ULT assembly back-left, AM/MM assembly back-center, Super-RT back-right.
    Super RT pin lower-left, regular RT pin lower-right. (Mega RT pin required a single Quad ring... metric IIRC)


  7. #7
    Join Date
    Jan 2002
    Location
    Halifax, N.S., Canada
    Posts
    7,628
    I think your mega RT pin setup for the classic valve is a great idea. I was going to do that a while ago and just didn't have the time. In the retro/emag valve, I would think it would be hard to control, but fun to play with. It would be super reactive, thats for sure.

    Why do the different pin lengths have the effect they do? It has a lot to do with the mass of the sear assembly.

    The emag can't use a 0.750" pin because of the quad oring placing the sealing surface farther down in the assembly. With the full length pin and lower sealing surface, the pin never clears the oring to let air flow.

    It also has a harder time with longer pins that do allow the on-off to be opened when the sear is fully rotated forward. This is primarily due to the mass of the sear. The inertia is quite large because of the extra metal on the sear and the large plunger on the solenoid which is connected to the sear. It takes more time to accelerate it from a dead stop and move it any given distance. To shorten the time before air actually started to flow, AGD shortened the pin so that it opened sooner, even though the sear itself was rotated just far enough forward to reliably catch the bolt. The sear could continue its rotation while the chamber was filling. Under normal pressure conditions of 800 to 850 psi, most emags can only reliably shoot at about 20bps because of this slower on-off opening and recharge. The same emag valve with a retro sear assembly can reliably shoot 26bps. Using higher bottle regulator outputs, both bps rates can be increased because the acceleration on the on-off pin is increased, but the rate for the emag setup will always be less than that of the retro setup.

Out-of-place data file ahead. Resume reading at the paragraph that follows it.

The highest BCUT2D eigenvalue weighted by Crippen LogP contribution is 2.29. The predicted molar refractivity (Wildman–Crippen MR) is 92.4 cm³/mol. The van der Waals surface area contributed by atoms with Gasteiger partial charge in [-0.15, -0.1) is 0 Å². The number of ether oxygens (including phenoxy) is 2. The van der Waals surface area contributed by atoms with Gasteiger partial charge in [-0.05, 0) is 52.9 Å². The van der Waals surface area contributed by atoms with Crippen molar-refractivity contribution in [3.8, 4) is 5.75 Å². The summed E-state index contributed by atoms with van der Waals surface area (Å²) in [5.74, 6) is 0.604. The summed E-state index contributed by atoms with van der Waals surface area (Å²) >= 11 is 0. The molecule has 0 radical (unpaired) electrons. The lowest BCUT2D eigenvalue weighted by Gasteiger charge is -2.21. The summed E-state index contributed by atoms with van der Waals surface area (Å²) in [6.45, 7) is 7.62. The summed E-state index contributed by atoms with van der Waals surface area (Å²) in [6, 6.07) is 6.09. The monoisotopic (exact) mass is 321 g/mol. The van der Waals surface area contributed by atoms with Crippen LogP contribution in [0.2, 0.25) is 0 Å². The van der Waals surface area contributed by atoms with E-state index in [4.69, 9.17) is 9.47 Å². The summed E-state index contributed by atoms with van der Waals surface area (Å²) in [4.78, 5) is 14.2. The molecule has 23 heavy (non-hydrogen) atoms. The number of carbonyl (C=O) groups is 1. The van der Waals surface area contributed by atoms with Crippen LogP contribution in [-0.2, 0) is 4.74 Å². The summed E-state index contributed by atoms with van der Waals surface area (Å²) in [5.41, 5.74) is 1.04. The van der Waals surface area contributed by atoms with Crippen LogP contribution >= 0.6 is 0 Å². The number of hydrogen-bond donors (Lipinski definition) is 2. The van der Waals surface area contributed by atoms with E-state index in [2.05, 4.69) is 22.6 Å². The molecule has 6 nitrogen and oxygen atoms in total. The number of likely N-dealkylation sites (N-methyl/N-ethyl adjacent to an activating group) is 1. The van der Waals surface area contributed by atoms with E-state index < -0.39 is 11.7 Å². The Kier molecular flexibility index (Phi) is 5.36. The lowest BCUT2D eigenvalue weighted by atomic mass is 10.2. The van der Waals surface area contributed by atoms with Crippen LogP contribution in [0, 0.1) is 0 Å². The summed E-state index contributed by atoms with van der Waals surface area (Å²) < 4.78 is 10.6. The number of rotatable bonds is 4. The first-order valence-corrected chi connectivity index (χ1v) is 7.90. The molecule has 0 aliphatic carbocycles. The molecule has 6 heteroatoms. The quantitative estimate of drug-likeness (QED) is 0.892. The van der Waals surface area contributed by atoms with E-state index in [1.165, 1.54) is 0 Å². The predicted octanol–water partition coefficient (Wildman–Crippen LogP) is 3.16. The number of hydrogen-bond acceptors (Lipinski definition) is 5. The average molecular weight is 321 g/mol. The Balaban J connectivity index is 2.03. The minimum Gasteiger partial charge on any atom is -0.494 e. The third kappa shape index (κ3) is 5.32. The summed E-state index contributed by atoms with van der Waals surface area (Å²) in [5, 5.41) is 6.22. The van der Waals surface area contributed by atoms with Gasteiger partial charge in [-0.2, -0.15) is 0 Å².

The mass of the sear assembly is the same reason that the ULT doesn't work for the emag setup. The smaller head of the ULT reduces the amount of acceleration on the sear assembly so that it takes too long to reset. It also doesn't have enough momentum to properly finish resetting once the top of the on-off clears the oring. The smaller diameter of the lower part of the pin is too small to provide enough force to overcome the additional friction of the plunger to finish the job either. It might work in some setups, but not reliably enough in most.
    Except for the Automag in front, its usually the man behind the equipment that counts.

  8. #8
    Join Date
    Feb 2005
    Location
    Nome Alaska
    Posts
    8,242
    Paging Menace.....

  9. #9
    Join Date
    Jun 2006
    Location
    NE Ohio
    Posts
    3,489
    The Mega RT (MRT) on/off worked OK in the AM/MM setup.